‘Blue Jean’ Review: Piercing Lesbian Drama Set in Thatcher’s England Resonates Today

As difficult as it can be to look back at less accepting times in queer history, it’s even more painful how relevant it remains. Though “Blue Jean” — an acutely felt lesbian drama set during Margaret Thatcher’s regime — takes place over 30 years ago, 1980’s England could easily stand in for any conservative state today. Set against a backdrop of rising anti-gay sentiment and pending legislation, “Blue Jean” tells a political story through one woman’s strained attempts to straddle two worlds. Featuring a stirring breakout performance from the luminous Rosy McEwan, “Blue Jean” grounds the political with the personal — without losing sight of queer joy.

The film opens with a classic image of identity assertion, as puckish Jean (McEwan) bleaches her cropped hair blonde in a mirror. True to its title, she drives a vintage blue compact to school, where her popularity with students stokes jocular envy from her fellow teachers. As the girls’ net ball coach, she keeps an eye out for students with athletic potential, soon noticing coordinated outcast Lois (Lucy Halliday). A loner with curly bangs covering her eyes, Lois is an easy target for bullying, even after she proves her formidable aim.

Though Jean keeps to herself at school, she really comes alive at night, where she reigns supreme over the pool table at the local lesbian pub. She has a solid crew of what can best be described as dyke friends, the most pierced leather daddy among them being her girlfriend Viv (Kerrie Hayes). Sporting a shaved head and an impressive array of titty tats, Viv is the epitome of living out, proud, and highly visible. Her studded vest and boisterous moxie no doubt add to her sex appeal, but Jean isn’t always comfortable with how much it gets them noticed in public.

Rosy McEwen and Kerrie Hayes in “Blue Jean”Magnolia Pictures/Courtesy Everett Collection

The specter of the Conservative party’s Section 28 hangs over Jean’s morning cigarettes, which are punctured by radio reports of a proposed law that would prohibit the “promotion” of homosexuality as a “pretended family relationship.” If the glaring graffiti on her drive to school didn’t herald local sentiment, her colleagues voice their agreement in the teacher’s lounge. “Young people have such vulnerable minds,” says one woman, tsk-tsking her approval of the law. (The focus on minors is especially evocative of today’s attacks on trans youth.)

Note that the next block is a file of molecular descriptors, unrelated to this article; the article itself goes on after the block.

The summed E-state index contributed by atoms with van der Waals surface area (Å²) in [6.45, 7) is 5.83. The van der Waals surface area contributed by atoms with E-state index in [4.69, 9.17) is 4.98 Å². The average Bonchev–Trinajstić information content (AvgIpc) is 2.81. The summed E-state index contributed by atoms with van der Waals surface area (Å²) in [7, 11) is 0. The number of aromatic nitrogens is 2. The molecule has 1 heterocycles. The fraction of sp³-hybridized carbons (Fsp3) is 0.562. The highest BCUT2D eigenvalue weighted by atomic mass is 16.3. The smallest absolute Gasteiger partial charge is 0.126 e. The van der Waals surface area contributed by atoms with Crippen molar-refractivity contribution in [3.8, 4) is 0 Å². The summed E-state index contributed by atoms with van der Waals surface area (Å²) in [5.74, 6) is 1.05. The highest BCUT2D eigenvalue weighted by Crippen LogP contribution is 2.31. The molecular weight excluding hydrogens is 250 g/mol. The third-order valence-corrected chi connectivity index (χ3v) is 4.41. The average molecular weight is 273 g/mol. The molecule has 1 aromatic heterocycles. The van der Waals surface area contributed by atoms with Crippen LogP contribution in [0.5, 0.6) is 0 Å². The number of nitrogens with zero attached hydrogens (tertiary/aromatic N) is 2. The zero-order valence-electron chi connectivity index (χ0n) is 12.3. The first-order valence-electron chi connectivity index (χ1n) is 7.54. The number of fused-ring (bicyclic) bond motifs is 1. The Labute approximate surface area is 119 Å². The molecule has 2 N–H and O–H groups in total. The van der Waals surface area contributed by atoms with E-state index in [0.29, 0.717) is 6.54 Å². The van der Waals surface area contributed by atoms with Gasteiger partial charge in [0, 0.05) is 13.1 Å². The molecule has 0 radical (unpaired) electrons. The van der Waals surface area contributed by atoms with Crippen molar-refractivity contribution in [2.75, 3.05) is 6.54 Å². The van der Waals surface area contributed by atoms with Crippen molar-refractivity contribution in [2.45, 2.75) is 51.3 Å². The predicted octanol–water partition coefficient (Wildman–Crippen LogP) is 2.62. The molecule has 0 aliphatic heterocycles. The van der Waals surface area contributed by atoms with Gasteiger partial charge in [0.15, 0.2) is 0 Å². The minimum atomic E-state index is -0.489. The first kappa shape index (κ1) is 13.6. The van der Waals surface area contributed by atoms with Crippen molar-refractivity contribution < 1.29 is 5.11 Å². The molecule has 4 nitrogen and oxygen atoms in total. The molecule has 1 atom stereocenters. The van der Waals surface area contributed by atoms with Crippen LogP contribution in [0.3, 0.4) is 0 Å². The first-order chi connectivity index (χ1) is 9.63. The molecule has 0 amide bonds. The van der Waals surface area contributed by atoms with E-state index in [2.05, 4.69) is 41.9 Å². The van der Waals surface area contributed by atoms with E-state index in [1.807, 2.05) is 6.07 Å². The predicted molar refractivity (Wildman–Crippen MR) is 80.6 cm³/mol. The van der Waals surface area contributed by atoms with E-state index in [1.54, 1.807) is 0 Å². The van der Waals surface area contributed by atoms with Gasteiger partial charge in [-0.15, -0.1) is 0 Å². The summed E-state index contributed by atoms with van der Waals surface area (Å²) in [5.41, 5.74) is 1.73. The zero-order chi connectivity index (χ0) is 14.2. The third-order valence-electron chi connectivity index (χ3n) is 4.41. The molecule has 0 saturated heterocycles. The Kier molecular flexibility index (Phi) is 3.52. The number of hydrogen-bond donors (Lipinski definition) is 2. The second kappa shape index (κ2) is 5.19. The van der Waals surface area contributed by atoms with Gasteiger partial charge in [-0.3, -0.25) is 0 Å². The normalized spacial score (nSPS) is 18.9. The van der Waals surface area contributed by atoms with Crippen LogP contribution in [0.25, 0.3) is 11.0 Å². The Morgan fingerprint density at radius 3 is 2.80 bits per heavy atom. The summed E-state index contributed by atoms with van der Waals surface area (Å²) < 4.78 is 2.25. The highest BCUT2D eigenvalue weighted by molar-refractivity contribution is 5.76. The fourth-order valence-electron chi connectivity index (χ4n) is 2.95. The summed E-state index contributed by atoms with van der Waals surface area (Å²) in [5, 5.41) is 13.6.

Jean’s unease creeps in slowly in director Georgia Oakley’s restrained slow-build drama, and McEwan translates Jean’s internal simmer with an arsenal of furtive glances, labored chirps, and subtle posture corrections. As she toggles between work and play, home and office, out and closeted, the exhaustion of constant code-switching begins to take a toll. When Jean’s student Lois appears at the bar one night (at her pool table, no less) her carefully sectioned worlds threaten to collide, sending her careening towards a breaking point of self-reckoning.

As the tension at school mounts to a boil, “Blue Jean” becomes dangerously reminiscent of “The Children’s Hour,” though Oakley mercifully steers clear of the most tragic outcomes of that lesbian classic. Jean’s internal struggle is more akin to the one in Radclyffe Hall’s “The Well of Loneliness,” which Jean is seen leafing through midway through the film.

Though “Blue Jean” has a contemporary sensibility, especially with the colorful low lights of the club and stylish short-haired characters, the story is undeniably steeped in lesbian history. The film combines artfully the legitimate need to show authentic queer life on screen — breathy sex scenes and all — with the vital importance of telling political stories during a time of renewed discrimination.

This being 2023, “Blue Jean” finds a defiant finale worthy of charming Jean’s good heart. Oakley is not out to punish her characters or belabor her points for the sake of drama. Though she’s engaging and vivid throughout the film, it’s McEwan’s performance in one late scene that mark her as a star on the rise. Exiting a suffocating party into a world of her own making, she bursts into unbridled laughter that morphs into a deep-throated cry of relief, or maybe grief. Channeling the film’s masterful build-up into a single revelatory moment, her heroic journey is complete.

Grade: A-

Magnolia Pictures will release “Blue Jean” in select theaters on Friday, June 9.

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